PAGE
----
While Japan is profiled as a ‘role model’, China is seen as the protector of erratic states. Although the propagation of Maoism once played an imporant role in China’s alliance with Africa, China now maintains in putting economic development before political goals. This has resulted in criticism. As former US ambassador to Nigeria and South Africa, Princeton Lyman, says: “Does China want to be seen in Africa as the defender of rogue states, the more aggressive seeker of Africa’s natural resources, without regard to transparency, development and stability there?” (Eisenman and Stewart 2005; Masaki 2006). Beijing is willing to igore political considerations in its search for energy sources, and its connections with the elites of Nigeria is essential in this. The Nigerian government does not mind; as long as well connected elites prosper, it is all well (Taylor 2007; Masaki 2006).

Actually, China is not the only one being critized. Although Japan’s reasons for promoting democracy in Nigeria, and putting itself forward as an example, seem noble, critics tend to think otherwise, and say that Japan publicized its aid and ‘moral’ support to Africa in the G8 in order to acquire a better position and gain international stature (Cornelissen 2004). Although China is not actively seeking to gain political influence in Nigeria, its strong economic ties with the nation have resulted in a nation where children greet all foreigners with a loud ‘ni hao’ by now (Michel 2007). The economic ‘miracle’ of China is an example for Africa, and leaders have welcomed alliances. Nigeria and China have mutual development agenda, shared values and, as Alden (2007) puts it ‘a common analysis of threat’ (15). Forging economic ties are bound to attract growing political bounds between the two nations, where China undeniable is the biggest party in an unequal relation.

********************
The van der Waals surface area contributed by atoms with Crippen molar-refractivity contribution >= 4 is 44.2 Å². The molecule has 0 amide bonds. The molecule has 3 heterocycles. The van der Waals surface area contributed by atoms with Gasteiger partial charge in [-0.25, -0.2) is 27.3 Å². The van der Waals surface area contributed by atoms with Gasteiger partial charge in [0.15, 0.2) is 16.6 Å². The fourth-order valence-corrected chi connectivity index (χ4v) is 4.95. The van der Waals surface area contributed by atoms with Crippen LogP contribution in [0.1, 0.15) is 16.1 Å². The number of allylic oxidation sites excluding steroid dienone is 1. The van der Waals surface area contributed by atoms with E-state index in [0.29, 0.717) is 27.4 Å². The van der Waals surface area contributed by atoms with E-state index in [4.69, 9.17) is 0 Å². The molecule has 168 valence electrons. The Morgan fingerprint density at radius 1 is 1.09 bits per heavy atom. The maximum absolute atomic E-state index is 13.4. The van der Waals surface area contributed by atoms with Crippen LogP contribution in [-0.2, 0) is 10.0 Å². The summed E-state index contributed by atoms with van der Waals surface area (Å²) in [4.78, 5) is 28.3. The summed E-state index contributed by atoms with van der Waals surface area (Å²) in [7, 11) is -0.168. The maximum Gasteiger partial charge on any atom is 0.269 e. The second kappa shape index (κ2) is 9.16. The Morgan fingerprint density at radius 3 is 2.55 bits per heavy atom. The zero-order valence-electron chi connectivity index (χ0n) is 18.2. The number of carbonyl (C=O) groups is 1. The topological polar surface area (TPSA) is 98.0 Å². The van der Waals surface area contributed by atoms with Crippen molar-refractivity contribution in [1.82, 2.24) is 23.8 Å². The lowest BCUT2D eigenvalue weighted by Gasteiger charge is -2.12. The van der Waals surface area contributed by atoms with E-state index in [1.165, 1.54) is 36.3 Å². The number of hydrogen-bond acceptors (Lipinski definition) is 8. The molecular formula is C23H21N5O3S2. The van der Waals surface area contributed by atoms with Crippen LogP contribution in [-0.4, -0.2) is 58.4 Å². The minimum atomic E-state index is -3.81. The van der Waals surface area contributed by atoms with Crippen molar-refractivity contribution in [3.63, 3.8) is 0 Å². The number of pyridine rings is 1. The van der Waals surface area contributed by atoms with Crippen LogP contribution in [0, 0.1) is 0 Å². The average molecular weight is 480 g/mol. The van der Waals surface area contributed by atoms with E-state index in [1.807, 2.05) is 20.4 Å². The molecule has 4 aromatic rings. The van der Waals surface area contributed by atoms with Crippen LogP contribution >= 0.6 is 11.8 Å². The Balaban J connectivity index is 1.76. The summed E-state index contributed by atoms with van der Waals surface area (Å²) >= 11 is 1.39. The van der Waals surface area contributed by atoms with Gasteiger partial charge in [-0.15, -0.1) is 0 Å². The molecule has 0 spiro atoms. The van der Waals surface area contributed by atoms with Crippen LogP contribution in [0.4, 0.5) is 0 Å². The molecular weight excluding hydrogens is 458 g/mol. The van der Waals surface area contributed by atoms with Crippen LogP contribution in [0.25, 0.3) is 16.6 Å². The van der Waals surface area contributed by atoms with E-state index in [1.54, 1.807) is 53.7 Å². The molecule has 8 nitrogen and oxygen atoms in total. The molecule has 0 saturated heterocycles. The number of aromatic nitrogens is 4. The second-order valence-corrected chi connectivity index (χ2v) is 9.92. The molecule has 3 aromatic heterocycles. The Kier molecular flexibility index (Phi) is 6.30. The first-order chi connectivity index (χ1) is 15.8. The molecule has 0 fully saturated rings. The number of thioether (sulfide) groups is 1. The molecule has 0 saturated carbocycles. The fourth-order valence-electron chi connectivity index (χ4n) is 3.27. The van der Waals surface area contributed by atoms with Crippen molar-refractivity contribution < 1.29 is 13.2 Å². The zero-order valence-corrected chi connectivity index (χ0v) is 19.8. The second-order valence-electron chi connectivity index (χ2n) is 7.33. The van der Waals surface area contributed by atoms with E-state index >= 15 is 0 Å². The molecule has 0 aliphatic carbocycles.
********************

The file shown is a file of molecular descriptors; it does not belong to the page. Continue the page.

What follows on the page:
There is something to say on both Japan as China in the perspectives of ‘development partner’, ‘economic competitor’ and ‘colonizer’. If you look at (news)articles and public opinions on the aspects of the bilateral relations between Japan/China-Nigeria, both countries are criticized for the role they play from all of these perspectives. The main criticism basically comes down to the fact that Japan’s attitude towards Nigeria only serves one purpose: to increase their prestige in the international politics and play a greater role in global politics. Africa, including Nigeria, is on Japan’s agenda as a smart way of tactics in the game of global politics. Aid to Africa is used as a diplomatic instrument. China is critizised for plundering and exploiting Nigeria. Nigeria would only be on their agenda as a way to benefit their own economy and counterbalance Western powers. In this way, both Japan and China are ambiguous allies to Nigeria.